France, which has lived so much farther and deeper and more bitterly than Britain, knows....
[Footnote 2: In “An Englishman Looks at the World,” a companion volume to the present one, which was first published by Messrs. Cassell early in 1914, and is now obtainable in a shilling edition, the reader will find a full discussion of the probable benefit of proportional representation in eliminating the party hack from political life. Proportional representation would probably break up party organisations altogether, and it would considerably enhance the importance and responsibility of the Press. It would do much to accelerate the development of the state of affairs here foreshadowed, in which the role of government and opposition under the party system will be played by elected representatives and Press respectively.]
VII. THE NEW EDUCATION
Some few months ago Mr. Harold Spender, in the Daily News, was calling attention to a very significant fact indeed. The higher education in England, and more particularly the educational process of Oxford and Cambridge, which has been going on continuously since the Middle Ages, is practically in a state of suspense. Oxford and Cambridge have stopped. They have stopped so completely that Mr. Spender can speculate whether they can ever pick up again and resume upon the old lines.
For my own part, as the father of two sons who are at present in mid-school, I hope with all my heart that they will not. I hope that the Oxford and Cambridge of unphilosophical classics and Little-go Greek for everybody, don’s mathematics, bad French, ignorance of all Europe except Switzerland, forensic exercises in the Union Debating Society, and cant about the Gothic, the Oxford and Cambridge that turned boys full of life and hope and infinite possibility into barristers, politicians, mono-lingual diplomatists, bishops, schoolmasters, company directors, and remittance men, are even now dead.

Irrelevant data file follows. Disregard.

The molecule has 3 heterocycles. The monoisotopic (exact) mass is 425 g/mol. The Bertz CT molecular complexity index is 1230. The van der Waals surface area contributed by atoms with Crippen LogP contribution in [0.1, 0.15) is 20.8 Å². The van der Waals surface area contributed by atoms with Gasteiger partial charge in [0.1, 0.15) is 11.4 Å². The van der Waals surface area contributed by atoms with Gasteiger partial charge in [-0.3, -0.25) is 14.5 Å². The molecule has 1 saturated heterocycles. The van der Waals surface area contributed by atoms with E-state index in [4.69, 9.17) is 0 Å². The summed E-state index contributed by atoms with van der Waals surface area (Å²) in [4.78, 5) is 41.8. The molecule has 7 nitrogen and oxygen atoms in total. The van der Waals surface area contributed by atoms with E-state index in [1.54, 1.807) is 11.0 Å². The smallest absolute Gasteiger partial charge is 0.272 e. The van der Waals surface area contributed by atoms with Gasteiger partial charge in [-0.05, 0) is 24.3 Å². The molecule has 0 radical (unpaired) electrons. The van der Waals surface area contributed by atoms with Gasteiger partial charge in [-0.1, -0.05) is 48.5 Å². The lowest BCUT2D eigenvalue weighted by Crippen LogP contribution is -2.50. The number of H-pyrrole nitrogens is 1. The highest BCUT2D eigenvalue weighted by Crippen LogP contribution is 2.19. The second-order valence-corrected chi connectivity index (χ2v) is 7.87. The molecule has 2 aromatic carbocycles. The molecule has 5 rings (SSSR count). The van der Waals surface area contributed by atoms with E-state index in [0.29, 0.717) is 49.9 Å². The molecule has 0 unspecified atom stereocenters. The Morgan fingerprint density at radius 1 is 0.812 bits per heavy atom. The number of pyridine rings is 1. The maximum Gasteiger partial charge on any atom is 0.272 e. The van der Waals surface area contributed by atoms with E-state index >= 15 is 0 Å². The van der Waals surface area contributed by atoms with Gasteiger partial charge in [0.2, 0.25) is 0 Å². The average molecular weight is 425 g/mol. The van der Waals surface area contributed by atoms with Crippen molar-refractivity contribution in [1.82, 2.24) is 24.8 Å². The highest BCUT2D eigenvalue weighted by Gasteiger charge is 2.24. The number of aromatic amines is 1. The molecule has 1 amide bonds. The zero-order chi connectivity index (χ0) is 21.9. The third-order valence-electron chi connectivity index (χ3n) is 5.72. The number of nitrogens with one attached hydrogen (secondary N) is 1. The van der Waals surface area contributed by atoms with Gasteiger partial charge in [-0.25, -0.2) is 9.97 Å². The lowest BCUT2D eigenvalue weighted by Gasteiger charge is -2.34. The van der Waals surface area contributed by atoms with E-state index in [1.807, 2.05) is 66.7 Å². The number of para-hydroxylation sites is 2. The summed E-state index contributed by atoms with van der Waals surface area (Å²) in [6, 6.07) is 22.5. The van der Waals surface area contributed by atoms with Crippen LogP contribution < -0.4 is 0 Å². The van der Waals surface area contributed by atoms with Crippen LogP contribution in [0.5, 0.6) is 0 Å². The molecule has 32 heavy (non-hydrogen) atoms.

Quite recently I passed through Cambridge, and, with the suggestions of Mr. Spender in my mind, I paused to savour the atmosphere of the place. He had very greatly understated the facts of the case. He laid stress upon the fact that instead of the normal four thousand undergraduates or so, there are now scarcely four hundred. But before I was fairly in Cambridge I realised that that gives no idea of the real cessation of English education. Of the first seven undergraduates I saw upon the Trumpington road, one was black, three were coloured, and one of the remaining three was certainly not British, but, I should guess, Spanish-American. And it isn’t only the undergraduates who have gone. All the dons of military age and quality have gone too, or are staying up not in caps and gowns, but in khaki; all the vigorous teachers are soldiering; there are no dons left except those who are unfit for service—and the clergy. Buildings, libraries, empty laboratories, empty lecture theatres, vestiges, refugees, neutrals, khaki; that is Cambridge to-day.